reply to post by Alxandro
Yes, I understand the in the last century that accents were very regional.
East Coast...like Boston, New York etc all have a nasal tone. If you speak, and your voice resonates in that part of your head then it will accent
Try it...if you use your diaphram you will get a lower tone. Listen to the vocals on Jerry Lee Lewis Great Balls of Fire.. His voice is very
compressed...very little presence...then listen to Jerry Lee Lewis's later stuff and you will hear presence in his voice....again that is a 3k to 6k
adjustment on a EQ.
Presence gives detail and tone. Early recordings very seldom had presence.
A really good example would be to listen to Judy Garland on Wizard of OZ before it was remastered and afterword.
If you listen to the early release Judy Garland's voice lacks detail and tone.
(get a VHS release for this) Then listen to the remastered version...big difference in her presence and tone.
Also..listen to early Chuck Berry. Get something is not remastered. Then listen to something remastered from his Box Set.
Also..listen to old John Cash recordings....same thing...I have a early LP of John Cash....I also have his box set....early John Cash sound
compressed, lacks detail, ..new..remastered brings back detail etc.
Also.. telephone..1950...voice frequncy was 300hz to 3400 hz...now it is all digital..but still compressed..notice how you sound compressed on
This also has to do with the fact that you are taking ACOUSTIC energy and tranfering it to the ELECTROMAGNETIC spectrum. In the early days the
average guy doing the recording knew very little about how sound changes when it morphs from acoustic energy to eletromagnetic energy.
We operate from 20hz to about 20k hz....the typical male human voice, at least for the past 100 years or so (lol) , will have a FUNDEMENTAL frequency
of from 85hz to 155hz. SO the HUMAN MALE fundemental frequency does not even fit into early microphone pickup patterns....which were about 300hz to
yea..wrap your head around that...it gets better...
If you only have the ability to pick up 300hz to 3400hz then how do get somebody to sound anywhere near normal. This was the issue they had in the
very early years.
The answer, of course, is if you can get enough of the harmonic series will be present for the MISSING fundemental to create the impression of hearing
the fundemental tone!! cool huh
So what is HARMONIC SERIES.
Harmonic series...if you look at vocal chord it vibrates...something like the string on a guitar or piano...
A good piano or guitar (any analog instrument) is based upon on a harmonic oscillator. This simply means that you will have a variety of tones or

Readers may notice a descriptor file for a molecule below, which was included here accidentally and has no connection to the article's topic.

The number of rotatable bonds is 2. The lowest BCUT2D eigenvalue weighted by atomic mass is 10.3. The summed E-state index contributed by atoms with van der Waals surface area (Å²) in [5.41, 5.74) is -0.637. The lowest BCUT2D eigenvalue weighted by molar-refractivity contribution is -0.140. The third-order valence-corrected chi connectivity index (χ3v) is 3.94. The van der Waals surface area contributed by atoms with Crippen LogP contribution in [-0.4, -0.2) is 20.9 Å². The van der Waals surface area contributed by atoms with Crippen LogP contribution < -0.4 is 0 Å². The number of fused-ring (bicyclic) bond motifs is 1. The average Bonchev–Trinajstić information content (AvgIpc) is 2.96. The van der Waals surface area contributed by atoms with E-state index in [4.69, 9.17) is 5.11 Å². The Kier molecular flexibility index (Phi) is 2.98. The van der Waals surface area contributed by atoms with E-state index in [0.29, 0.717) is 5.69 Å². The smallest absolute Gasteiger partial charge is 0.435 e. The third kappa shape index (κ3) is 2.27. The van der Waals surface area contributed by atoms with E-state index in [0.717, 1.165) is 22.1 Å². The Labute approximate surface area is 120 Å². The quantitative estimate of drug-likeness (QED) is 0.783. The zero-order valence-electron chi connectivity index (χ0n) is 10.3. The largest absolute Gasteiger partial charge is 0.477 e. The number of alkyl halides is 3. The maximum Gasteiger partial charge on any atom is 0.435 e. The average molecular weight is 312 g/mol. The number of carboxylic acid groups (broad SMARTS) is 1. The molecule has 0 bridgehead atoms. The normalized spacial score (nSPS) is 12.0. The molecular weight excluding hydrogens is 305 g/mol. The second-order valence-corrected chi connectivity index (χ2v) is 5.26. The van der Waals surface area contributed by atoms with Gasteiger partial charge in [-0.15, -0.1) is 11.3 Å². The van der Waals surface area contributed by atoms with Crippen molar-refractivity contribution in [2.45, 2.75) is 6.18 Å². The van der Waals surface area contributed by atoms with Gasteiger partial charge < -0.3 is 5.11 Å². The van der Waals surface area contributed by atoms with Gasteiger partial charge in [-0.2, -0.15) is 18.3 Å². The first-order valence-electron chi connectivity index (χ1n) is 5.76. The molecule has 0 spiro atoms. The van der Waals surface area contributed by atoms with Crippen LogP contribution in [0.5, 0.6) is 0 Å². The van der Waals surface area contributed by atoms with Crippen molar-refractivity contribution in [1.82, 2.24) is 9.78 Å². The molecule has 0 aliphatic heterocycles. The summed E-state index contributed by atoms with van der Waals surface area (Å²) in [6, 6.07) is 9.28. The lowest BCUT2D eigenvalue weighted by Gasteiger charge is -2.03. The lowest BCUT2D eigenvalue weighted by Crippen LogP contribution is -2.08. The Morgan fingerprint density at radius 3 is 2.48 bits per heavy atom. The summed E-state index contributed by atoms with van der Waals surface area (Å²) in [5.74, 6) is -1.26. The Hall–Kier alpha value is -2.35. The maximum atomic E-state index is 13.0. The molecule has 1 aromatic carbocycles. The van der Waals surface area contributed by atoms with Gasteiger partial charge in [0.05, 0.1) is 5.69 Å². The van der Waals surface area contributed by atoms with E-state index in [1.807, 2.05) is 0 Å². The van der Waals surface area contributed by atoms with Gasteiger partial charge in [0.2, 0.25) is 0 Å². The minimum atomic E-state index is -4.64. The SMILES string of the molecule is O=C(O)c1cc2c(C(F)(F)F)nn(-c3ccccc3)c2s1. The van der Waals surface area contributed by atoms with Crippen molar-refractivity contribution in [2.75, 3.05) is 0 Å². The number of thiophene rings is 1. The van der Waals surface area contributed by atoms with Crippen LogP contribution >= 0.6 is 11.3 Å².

ocsillations going on at the same time.
These ocsillations are called "standing waves".
Interaction with the surrounding air causes "traveling waves"..this is what you hear.
Because of the self filtering nature of resonance, these frequencies are limited to interger multiples called harmonics...starting at the lowest
possible frequency and these multiples form the harmonic series.!!cool!!
Then this frequency determines the musical pitch...this also influences tone!
SO the frequency being expressed causes other cool things to take place. This is known as OVERTONES.
Overtones are short wave tones that give the instrument its "personality"
Each fundemental frequency has overtones that are developed through "room" resonance as well as instrument resonance.
Harmonics are ALL partial waves within a sound or noise that are interger multiples of the fundemental frequency.
Among recording engineers harmonics and partial mean the same thing....although now with some of the DSP stuff a partial can be a structure that is
not related to the fundemental frequency.
That is because we are not dealing with "real" sound anymore we are dealing with digital signal processing that can place a "strange" partial into
Anyways if you are dealing in analog, as the early guys were, the places were you might get these partial would be on a TAM TAM or a gong.
So then we need to use our knowledge of harmonic structure to build amplitude, timbre, and tonality.
The relative amplitude of various harmonics will determine the timbre of the instrument...including the human voice.
If the mike can only pick up 300hz to 3400 hz your timbre will suck.
That is why many early recording sound compressed...or if you like nasel..or "high" pitched.
They fool you into "hearing" any of the fundemental frequencies of 85hz to 155 hz through harmonic series!
I hope that makes sense. I can go into more detail on amplitude and timbre if you want to realy get juicy.